The Fund revealed that subject to the availability of sufficient resources in the CCRT, debt service relief could be provided for the remaining period from October 16, 2021, to April 13, 2022, amounting to a total of about SDR 680 (US$964) million.

However, beyond the debt service relief for some African countries, in the 2021 African Economic Outlook christened, “From Debt Resolution to Growth: The Road Ahead for Africa,” the president of the African Development Bank Group, Dr Akinwumi Adesina, called for “one last holistic debt relief for Africa.”

“The time for one last debt relief for Africa is now. But such relief would require that  African countries credibly commit to their share of the deal through bold governance reforms to eliminate all forms of leakages in public resources, improve domestic resource mobilisation and enhance transparency,  including on debt and in the natural resource sector,” Adesina stated in the report published in March 2021.

He explained that Global partnership efforts were being made by the G20 to support temporary debt relief for developing countries through the  Debt  Service  Suspension  Initiative.

“However, debt payments are only deferred, and the initiative covers only a small fraction of Africa’s total bilateral debt,” he stated.

Similar to Adeshina’s call for a comprehensive one last debt relief for Africa, Mutize explained that some experts “have called for outright debt cancellation to lessen the debt burden on African countries as they emerge from the crisis of the COVID-19 pandemic. Most African states will have high public debt as they use all available lines of credit to secure resources to fight the pandemic.”

Mutize noted that private creditors that hold commercial debt had not been willing to participate in debt relief as they “have criticised the G20’s call for freezing all debt repayments.”

However, the official spokesperson of the president, Garba Shehu, posted on his Twitter handle, @GarShehu that President Buhari told the Summit that Africa needed “complete reliefs,” not just debt service relief for some African countries.

“According to him, many African countries were already experiencing debt distress and the Debt Service Suspension by France and G-20 does not go far enough,” Shehu tweeted.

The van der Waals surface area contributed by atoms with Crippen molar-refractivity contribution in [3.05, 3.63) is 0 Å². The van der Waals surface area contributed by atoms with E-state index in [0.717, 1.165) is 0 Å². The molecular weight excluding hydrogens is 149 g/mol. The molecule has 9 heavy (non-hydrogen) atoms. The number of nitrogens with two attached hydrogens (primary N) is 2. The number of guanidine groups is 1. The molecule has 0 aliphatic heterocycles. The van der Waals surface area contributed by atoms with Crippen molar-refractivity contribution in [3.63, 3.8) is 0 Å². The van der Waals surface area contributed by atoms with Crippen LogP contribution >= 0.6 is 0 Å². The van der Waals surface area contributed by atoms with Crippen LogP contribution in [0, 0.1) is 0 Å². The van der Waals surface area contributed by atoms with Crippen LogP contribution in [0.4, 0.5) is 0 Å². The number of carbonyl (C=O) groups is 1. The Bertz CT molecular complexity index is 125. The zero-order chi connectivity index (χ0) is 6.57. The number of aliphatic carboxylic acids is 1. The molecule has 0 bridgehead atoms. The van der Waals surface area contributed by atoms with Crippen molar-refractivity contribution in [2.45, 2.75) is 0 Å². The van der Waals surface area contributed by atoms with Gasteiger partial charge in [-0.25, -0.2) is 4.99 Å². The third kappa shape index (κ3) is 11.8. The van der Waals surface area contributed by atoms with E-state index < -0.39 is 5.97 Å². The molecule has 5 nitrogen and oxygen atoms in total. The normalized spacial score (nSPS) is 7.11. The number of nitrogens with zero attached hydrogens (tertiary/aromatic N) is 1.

On the claim that Nigeria was excluded in debt relief granted to Africa, Daily Trust on Sunday recalls that in October 2020, the federal government refused debt service suspension overtures from the IMF.

The Minister of Finance, Budget and National Planning, Mrs Zainab S. Usman had announced the federal government’s decision to reject the debt relief at the public presentation of the 2021 budget proposal- breakdown and highlights held in Abuja.

Similarly, in April, the World Bank’s Development Committee and the G20 finance ministers endorsed the Debt Service Suspension Initiative (DSSI) in response to a call by the World Bank and the IMF to grant debt service suspension to the poorest countries to help them manage the severe impact of the COVID-19 pandemic.

But the federal government said the risks of debt relief now far outweighed the potential benefits. “No, we are not taking the World Bank debt relief offer,” the minister declared when asked.

Conclusion

The claim that debt relief has been granted to African countries except Nigeria is misleading.

Debt service suspension and not outright debt cancellation was granted.

Nigeria rejected debt service suspension offers. Even at that, private creditors that hold commercial debt and some countries have not participated in debt relief for Africa.

Though some multilateral and bilateral creditors, including the G20, had granted some African countries debt service suspension, President Buhari made a case for outright debt cancellation for Africa.

This was also in line with the recent call of Dr Adesina for “one last debt relief for Africa.”